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love of Ampeg and other Scroll Basses, Part 2

Discussion in 'Basses [BG]' started by smperry, Jan 9, 2014.


  1. Bruce Johnson

    Bruce Johnson Commercial User

    Feb 4, 2011
    Fillmore, CA
    Professional Luthier
    Hey Bobo;

    I really, actually spent some quality time working on #016 yesterday afternoon! Final fitting of the control plate and pickguard to the body, all in preparation to start painting. And the rest of the week is looking clear. I should be able to spend most of my shop hours (within the restrictions :mad:) on it. I'll get a few pictures as I go.

    It felt good.

    Edit: Well, I think that was a record. I counted about 30 seconds between me posting and you hitting Like! And it's 3:35 am.
     
    farace, Bass 45, Ed Bloom and 2 others like this.
  2. Bobo

    Bobo

    Apr 11, 2017
    CT
    Bruce, this is wonderful news! I’m happy and grateful for both of us. I’m sure the rest of the Scroll-Toppers in the queue are also. With all the changes in both of our lives the past 2 years, playing music and reconnections with old friends and band mates and the anticipation of holding a scroll top that you have crafted means more to me than I can put into words right now. I am looking forward to plugging sweet #016 into my amp for the first time and being able to post her first recording to share with you and the rest of the Fillmore Underground. I hope you realize how much we all appreciate you, and how much we all celebrate your passion for what you love to do - make and promote the love of scroll top basses. Cheers, Bobo
     
    farace, Ed Bloom and bholder like this.
  3. Bruce Johnson

    Bruce Johnson Commercial User

    Feb 4, 2011
    Fillmore, CA
    Professional Luthier
    I didn't get to spend all day on #016, but I got some time on it. Here's the body, doing the last details, getting it ready for paint. I fit all the hardware and drill all the screw holes and re-check the fit before starting the finishing. A lot of screw holes.

    IMG_6849B.

    That's the rout for the split pickup. I also verified that there is enough height for the Hot version of the pickup to fit in there.

    IMG_6850B.

    The last step is truing up and smoothing out the perimeter.

    IMG_6851B.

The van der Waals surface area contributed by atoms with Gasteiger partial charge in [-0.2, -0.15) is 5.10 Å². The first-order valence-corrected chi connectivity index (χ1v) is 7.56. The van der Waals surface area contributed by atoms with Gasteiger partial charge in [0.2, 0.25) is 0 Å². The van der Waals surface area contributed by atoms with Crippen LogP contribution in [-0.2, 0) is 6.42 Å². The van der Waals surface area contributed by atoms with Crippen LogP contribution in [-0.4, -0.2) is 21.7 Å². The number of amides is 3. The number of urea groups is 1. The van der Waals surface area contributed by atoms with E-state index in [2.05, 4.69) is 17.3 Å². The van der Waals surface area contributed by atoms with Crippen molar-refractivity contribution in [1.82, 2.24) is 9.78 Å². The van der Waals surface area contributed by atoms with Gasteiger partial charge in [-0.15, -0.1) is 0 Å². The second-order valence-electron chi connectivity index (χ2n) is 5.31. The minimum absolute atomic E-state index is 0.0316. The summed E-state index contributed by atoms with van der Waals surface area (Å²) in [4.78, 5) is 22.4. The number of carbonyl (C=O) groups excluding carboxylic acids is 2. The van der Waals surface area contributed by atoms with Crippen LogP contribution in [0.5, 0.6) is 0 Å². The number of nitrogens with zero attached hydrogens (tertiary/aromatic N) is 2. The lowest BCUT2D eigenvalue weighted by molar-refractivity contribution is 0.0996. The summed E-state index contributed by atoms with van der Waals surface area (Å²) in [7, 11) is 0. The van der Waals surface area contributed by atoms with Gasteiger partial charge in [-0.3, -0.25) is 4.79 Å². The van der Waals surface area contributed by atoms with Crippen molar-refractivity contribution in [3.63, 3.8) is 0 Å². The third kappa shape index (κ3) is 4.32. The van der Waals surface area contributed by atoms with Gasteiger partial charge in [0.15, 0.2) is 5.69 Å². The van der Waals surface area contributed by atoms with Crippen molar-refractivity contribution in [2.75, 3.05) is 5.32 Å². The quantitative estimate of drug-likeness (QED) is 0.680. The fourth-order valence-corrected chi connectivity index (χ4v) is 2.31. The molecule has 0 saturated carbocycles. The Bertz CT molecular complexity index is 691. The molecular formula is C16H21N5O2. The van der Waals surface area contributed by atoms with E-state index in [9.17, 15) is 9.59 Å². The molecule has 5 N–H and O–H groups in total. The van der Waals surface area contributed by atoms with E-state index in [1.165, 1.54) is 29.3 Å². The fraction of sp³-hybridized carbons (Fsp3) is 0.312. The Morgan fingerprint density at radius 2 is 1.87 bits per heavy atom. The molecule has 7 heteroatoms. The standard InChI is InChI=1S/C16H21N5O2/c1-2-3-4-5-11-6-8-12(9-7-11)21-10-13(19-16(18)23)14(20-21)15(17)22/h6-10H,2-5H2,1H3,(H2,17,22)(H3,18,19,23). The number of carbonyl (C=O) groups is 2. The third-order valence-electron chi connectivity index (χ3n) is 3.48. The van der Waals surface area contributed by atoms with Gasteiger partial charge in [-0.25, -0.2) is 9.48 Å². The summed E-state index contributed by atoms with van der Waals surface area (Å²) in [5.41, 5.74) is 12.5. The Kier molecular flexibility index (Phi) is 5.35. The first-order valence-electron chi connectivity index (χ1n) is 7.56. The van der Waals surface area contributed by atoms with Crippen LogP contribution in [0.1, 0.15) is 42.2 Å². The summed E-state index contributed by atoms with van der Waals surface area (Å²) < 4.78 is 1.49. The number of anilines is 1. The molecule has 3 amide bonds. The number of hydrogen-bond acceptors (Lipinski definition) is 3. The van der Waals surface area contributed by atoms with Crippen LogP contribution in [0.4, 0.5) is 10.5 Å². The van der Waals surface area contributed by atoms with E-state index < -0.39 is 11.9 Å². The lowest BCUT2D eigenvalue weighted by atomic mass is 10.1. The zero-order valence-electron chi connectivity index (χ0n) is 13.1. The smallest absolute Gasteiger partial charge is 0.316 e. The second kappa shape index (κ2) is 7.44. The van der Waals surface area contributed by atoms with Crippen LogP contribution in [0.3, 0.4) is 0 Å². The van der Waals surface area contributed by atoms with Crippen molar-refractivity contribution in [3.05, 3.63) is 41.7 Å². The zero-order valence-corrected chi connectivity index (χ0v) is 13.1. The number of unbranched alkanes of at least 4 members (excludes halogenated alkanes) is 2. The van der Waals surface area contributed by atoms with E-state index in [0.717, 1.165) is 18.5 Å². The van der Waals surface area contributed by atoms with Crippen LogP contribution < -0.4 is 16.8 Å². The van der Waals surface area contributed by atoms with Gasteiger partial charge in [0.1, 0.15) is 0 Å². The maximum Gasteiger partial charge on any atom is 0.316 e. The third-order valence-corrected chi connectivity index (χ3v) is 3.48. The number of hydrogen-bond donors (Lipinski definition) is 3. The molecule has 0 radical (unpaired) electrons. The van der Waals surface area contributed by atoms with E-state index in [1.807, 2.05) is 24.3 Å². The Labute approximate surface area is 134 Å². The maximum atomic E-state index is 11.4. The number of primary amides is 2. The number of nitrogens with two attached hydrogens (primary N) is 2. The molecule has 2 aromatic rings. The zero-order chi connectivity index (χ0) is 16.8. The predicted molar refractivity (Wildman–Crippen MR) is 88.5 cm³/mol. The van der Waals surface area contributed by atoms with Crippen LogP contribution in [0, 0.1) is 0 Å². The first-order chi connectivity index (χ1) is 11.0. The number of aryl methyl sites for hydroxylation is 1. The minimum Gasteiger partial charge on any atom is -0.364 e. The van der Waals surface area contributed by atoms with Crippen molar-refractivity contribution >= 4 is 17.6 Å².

To be continued tomorrow.....
     
    Last edited: Nov 6, 2019
    Joshua, GKon, Ed Bloom and 2 others like this.
  4. Bobo

    Bobo

    Apr 11, 2017
    CT
    Thank you so much, Bruce! I’m absolutely giddy! (or should I say, Geddy?)...well, I’m excited! Good night, sweet dreams!
     
  5. Ed Bloom

    Ed Bloom

    Oct 24, 2017
    Yokota AB, Japan
    Bobo,

    I share your excitement. One, because I love seeing the detail with which Bruce works. He continually teaches me patience and detail in my work. Two, because you seem like a great guy. Three, because the sooner Bruce finishes #016 the sooner he makes more progress on #018! LOL Best, Ed
     
    Bobo likes this.
  6. Bobo

    Bobo

    Apr 11, 2017
    CT
    LOL! Thanks, Ed! There are so many boutique bass shops popping up all over and they post some amazing photos. Organza swirl creamsicle sequined body, 17 1/2 string lollipop basses...amazing looking...they give a quick burst of excitement; however, they don’t do it for me. There is something about the lines, the shape, the feel of the scroll top design. It’s a classic beauty. It’s hard to describe. If I see a Ferrari fly by me on the highway, I can appreciate it for what it is, but I’ve never seen myself behind the wheel of one, or even wanted to own one. If I see a 1955 Chevy Nomad wagon, well, that to me is classic beauty. When I looked at the photos Bruce posted last night, I felt like I was looking at the most beautiful ‘55 Nomad I’d ever seen. I imagine my right hand resting in those lovely grain patterns in the left side, and the strings responding to my touch, and the new hot pickups translating the sound to my amp. Seeing the f-holes and knowing how awesome and unique they are, how beautiful. I’m getting misty. Heck, you know exactly what I mean, or you wouldn’t be in the queue! I feel very lucky to be in the company of other bassists who appreciate the unique qualities of the scroll top, and I am so grateful to Bruce for his artistry, passion and dedication. I am trying to take a zen-like approach to my anticipation...but inside, I know Santa is almost ready to pack his sleigh...ok, ok...I’ll stop now...⛄️Cheers, Bobo
     
    Ed Bloom and dloase like this.
  7. dloase

    dloase

    Jun 20, 2016
    Bruce that is one beautiful piece of wood and work. It reminds me of some of the gun stocks we used to produce. You can always tell a true craftsmen when you see their work, and you sir are a true craftsmen by any definition of the word.
     
    Bobo likes this.
  8. Bobo

    Bobo

    Apr 11, 2017
    CT
    I concur!
     
  9. Ed Bloom

    Ed Bloom

    Oct 24, 2017
    Yokota AB, Japan
    Bobo,

    I'm giving you one like for the scroll top bass comments and a second for the '55 Chevy Nomad comments. Believe it or not, there is a vintage car club that must be near here because they periodically drive by our base. I've seen more '55 Chevy Nomads in Japan than I ever saw in Texas, on the road yet. For a long time they had an almost mythical status for me! Best, Ed
     
    Bobo likes this.
  10. Bobo

    Bobo

    Apr 11, 2017
    CT
    Amen, brother! About 35 years ago I walked out to get our newspaper and I heard a deep, pulsing exhaust system coming down our road through thick fog. As I looked up, a white ‘55 Nomad wagon with flames down the side throbbed its way past me. My jaw dropped and I stared until it slipped away into the fog. Amazing...
     
    Ed Bloom likes this.
  11. So, do any of Bruce's current 'production' basses have a "mystery pickup", or are they all standard magnetic?
     
    Bobo likes this.
  12. J Gold

    J Gold Supporting Member

    Jun 7, 2011
    Houston,TX
    It’s almost a shame to cover up all that pretty walnut with a pickguard.
     
    Bobo likes this.
  13. Bruce Johnson

    Bruce Johnson Commercial User

    Feb 4, 2011
    Fillmore, CA
    Professional Luthier
    Hey Diegom;